News State New South Wales New lead in search for missing boy, William Tyrrell
Updated:

New lead in search for missing boy, William Tyrrell

William Tyrrell
William Tyrrell was last seen playing in the front yard of his foster grandmother's home. Photo: AAP
Share
Tweet Share Reddit Pin Email

Police are searching a new area of bushland on the NSW mid-north coast after receiving a new lead in the ongoing investigation into the disappearance of William Tyrrell.

William, who would have turned seven this week, was playing in the yard of his foster grandmother’s home on Benaroon Drive, Kendall, when he disappeared in 2014.

He was wearing a Spider-Man suit at the time. No trace of him has been found since.

On Wednesday, police said they had received a new lead, after obtaining 15,000 bits of information since September 2014.

Earlier this month, police launched a large-scale forensic search in bushland around Kendall, looking for fresh evidence.

Detective Chief Inspector Gary Jubelin said the fresh search was to prove William disappeared because of human intervention – not misadventure.

That initial 10-day search was conducted in nearby forests, creeks and paddocks but returned no clues.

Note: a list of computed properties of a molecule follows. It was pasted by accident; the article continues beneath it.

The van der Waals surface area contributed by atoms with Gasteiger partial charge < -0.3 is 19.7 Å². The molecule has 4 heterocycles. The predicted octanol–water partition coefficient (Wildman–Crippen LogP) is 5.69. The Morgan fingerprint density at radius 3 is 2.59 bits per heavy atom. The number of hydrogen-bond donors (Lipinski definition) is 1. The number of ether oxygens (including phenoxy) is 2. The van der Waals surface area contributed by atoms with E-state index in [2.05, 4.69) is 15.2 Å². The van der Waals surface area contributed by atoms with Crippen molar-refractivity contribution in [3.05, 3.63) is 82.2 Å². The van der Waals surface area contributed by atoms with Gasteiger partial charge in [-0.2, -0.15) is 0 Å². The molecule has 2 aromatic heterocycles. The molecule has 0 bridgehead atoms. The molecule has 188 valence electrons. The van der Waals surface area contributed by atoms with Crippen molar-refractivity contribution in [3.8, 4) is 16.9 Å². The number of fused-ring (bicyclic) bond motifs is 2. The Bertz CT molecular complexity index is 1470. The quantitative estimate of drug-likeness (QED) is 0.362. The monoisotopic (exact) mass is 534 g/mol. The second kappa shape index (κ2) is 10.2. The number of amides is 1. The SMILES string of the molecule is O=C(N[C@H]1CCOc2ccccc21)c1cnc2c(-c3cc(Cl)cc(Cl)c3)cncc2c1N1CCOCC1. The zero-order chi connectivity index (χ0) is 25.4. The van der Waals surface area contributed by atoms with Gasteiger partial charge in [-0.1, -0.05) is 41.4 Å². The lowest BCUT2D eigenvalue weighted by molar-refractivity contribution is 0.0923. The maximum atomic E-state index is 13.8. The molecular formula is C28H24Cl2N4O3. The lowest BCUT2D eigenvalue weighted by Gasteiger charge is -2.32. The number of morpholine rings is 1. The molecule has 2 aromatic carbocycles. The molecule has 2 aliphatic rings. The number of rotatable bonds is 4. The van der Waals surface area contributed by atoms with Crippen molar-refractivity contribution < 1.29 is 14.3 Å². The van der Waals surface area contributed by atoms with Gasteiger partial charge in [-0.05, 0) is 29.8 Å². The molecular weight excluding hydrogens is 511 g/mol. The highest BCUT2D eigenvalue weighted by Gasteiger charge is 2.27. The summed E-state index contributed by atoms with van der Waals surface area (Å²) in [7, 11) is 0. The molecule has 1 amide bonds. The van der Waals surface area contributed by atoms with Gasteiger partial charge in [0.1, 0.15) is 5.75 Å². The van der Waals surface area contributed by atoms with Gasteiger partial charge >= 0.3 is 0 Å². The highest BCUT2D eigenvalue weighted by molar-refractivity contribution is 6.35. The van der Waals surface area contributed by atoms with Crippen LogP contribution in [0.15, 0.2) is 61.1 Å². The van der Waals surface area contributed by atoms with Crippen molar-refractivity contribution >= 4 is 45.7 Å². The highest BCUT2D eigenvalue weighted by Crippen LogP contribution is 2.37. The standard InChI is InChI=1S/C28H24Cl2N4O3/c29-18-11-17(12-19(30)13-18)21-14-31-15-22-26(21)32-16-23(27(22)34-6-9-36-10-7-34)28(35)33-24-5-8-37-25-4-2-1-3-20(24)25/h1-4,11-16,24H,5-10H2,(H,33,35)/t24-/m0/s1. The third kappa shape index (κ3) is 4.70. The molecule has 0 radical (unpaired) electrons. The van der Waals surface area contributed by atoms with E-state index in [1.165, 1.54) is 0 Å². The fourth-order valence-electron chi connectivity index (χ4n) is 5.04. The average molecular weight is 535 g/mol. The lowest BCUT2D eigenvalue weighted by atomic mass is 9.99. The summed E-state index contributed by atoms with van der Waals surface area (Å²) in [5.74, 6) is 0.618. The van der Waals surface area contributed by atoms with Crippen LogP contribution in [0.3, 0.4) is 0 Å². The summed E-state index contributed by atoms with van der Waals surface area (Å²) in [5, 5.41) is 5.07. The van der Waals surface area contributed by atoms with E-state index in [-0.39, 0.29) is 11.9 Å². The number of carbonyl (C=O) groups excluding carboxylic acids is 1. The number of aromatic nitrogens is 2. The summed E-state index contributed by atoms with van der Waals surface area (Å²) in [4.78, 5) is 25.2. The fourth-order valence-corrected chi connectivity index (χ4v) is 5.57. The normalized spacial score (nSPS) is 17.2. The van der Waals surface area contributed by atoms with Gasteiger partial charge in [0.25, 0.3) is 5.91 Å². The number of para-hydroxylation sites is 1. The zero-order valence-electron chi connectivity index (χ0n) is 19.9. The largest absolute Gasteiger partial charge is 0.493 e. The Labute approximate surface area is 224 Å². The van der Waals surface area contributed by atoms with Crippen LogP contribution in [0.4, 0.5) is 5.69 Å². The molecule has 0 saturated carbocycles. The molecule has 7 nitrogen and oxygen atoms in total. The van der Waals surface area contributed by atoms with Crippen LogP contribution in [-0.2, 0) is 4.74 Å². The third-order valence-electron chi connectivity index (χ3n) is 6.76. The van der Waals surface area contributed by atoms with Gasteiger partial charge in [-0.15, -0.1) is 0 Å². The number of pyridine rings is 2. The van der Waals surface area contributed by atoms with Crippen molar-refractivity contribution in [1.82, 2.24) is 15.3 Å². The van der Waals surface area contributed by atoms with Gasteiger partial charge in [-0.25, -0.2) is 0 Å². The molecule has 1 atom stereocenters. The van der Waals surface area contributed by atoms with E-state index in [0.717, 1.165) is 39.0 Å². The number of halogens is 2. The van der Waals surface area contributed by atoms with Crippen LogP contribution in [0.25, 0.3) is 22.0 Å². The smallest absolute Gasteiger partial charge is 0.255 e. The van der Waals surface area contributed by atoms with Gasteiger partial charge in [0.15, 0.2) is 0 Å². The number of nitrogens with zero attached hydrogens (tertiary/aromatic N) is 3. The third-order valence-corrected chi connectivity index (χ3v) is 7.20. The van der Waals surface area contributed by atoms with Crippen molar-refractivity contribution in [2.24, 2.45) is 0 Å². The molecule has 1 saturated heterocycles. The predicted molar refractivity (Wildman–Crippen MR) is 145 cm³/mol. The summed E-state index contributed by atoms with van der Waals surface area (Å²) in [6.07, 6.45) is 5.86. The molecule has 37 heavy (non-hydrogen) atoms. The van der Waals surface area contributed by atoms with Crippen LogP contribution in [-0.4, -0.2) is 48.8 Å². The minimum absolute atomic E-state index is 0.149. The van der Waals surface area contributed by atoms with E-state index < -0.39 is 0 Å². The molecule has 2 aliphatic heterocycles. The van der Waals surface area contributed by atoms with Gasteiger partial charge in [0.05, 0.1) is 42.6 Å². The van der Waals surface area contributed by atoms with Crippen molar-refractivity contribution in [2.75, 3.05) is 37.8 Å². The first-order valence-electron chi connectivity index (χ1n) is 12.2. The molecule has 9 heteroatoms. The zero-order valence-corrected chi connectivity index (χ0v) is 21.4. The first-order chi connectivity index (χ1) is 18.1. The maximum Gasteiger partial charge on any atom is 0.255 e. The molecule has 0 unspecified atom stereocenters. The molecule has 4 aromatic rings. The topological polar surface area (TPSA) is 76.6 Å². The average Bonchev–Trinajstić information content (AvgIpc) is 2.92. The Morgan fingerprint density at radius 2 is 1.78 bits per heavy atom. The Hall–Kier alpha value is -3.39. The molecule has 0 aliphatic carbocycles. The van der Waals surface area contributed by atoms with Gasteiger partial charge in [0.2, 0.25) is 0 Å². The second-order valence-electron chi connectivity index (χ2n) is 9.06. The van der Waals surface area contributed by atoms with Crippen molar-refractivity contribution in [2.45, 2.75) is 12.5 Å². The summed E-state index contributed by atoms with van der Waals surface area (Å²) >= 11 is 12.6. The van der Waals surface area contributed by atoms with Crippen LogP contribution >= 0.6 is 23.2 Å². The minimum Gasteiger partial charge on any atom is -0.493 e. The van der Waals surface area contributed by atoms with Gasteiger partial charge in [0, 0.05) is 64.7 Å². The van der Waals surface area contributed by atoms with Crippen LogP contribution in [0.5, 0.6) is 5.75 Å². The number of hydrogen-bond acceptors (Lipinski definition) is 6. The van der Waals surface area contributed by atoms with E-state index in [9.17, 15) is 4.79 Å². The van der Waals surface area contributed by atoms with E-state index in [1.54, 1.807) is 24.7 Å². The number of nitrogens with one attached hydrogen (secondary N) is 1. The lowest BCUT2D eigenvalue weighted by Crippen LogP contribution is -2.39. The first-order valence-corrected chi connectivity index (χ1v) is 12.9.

About 50 officers from Strike Force Rosann were investigating a revised three-square-kilometre search zone, about four kilometres from where William was last seen.

Chief Inspector Jubelin said he also hoped the fresh search would “rattle some cages” and put pressure on those he believed knew something about the case.

“I strongly believe that there are people out there who have information on this and I want to make a point to those people that if you do have information concerning what happened to William, you are committing an offence if you do not come forward,” he said on June 13.

 

William Tyrrell
William Tyrrell went missing nearly four years ago. Tuesday was his seventh birthday. Photo: NSW Police

Since William went missing, police have identified almost 700 people of interest, conducted hundreds of interviews and gathered more than 4000 pieces of evidence.

In 2016, on the second anniversary of William’s disappearance, NSW Police announced an unprecedented $1 million reward for information leading to his recovery.

Chief Inspector Jubelin has previously said that bringing a large police presence to the original crime scene can increase the pressure on those who might have information.

“I want that person to feel that everyone’s looking at them and let’s see where that takes us,” he said.

He has earlier said investigators have not ruled out William still being alive – but admitted they held grave concerns.

William’s foster parents have always said they would never give up looking for him and still maintain hope he will one day be found.

-with agencies